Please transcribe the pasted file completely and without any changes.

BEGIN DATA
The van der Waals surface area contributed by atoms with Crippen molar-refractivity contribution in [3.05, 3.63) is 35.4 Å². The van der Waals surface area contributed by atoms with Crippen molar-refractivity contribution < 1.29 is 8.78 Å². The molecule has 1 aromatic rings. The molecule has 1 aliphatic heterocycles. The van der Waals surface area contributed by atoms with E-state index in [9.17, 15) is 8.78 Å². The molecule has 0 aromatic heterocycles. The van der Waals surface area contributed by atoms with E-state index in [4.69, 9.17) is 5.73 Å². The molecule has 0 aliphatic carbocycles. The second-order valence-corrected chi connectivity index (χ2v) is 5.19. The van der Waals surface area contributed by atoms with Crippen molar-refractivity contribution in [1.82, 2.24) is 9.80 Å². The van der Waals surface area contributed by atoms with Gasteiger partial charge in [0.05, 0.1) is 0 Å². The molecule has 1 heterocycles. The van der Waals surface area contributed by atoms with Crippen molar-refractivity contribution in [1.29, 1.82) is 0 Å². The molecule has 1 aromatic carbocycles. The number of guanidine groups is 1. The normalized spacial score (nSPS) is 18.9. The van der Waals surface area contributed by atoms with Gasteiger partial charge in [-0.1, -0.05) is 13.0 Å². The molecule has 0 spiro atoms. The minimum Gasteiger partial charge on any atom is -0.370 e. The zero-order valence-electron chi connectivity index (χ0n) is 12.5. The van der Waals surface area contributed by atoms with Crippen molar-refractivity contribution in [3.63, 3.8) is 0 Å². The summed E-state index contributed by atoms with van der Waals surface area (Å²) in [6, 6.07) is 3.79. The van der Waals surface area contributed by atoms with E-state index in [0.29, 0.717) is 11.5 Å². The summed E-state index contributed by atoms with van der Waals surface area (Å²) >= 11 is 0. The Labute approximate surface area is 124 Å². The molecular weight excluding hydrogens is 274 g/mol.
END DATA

The van der Waals surface area contributed by atoms with Crippen molar-refractivity contribution in [3.05, 3.63) is 35.4 Å². The van der Waals surface area contributed by atoms with Crippen molar-refractivity contribution < 1.29 is 8.78 Å². The molecule has 1 aromatic rings. The molecule has 1 aliphatic heterocycles. The van der Waals surface area contributed by atoms with E-state index in [9.17, 15) is 8.78 Å². The molecule has 0 aromatic heterocycles. The van der Waals surface area contributed by atoms with E-state index in [4.69, 9.17) is 5.73 Å². The molecule has 0 aliphatic carbocycles. The second-order valence-corrected chi connectivity index (χ2v) is 5.19. The van der Waals surface area contributed by atoms with Crippen molar-refractivity contribution in [1.82, 2.24) is 9.80 Å². The van der Waals surface area contributed by atoms with Gasteiger partial charge in [0.05, 0.1) is 0 Å². The molecule has 1 heterocycles. The van der Waals surface area contributed by atoms with Crippen molar-refractivity contribution in [1.29, 1.82) is 0 Å². The molecule has 1 aromatic carbocycles. The number of guanidine groups is 1. The normalized spacial score (nSPS) is 18.9. The van der Waals surface area contributed by atoms with Gasteiger partial charge in [-0.1, -0.05) is 13.0 Å². The molecule has 0 spiro atoms. The minimum Gasteiger partial charge on any atom is -0.370 e. The zero-order valence-electron chi connectivity index (χ0n) is 12.5. The van der Waals surface area contributed by atoms with Crippen molar-refractivity contribution in [3.63, 3.8) is 0 Å². The summed E-state index contributed by atoms with van der Waals surface area (Å²) in [6, 6.07) is 3.79. The van der Waals surface area contributed by atoms with E-state index in [0.29, 0.717) is 11.5 Å². The summed E-state index contributed by atoms with van der Waals surface area (Å²) >= 11 is 0. The Labute approximate surface area is 124 Å². The molecular weight excluding hydrogens is 274 g/mol.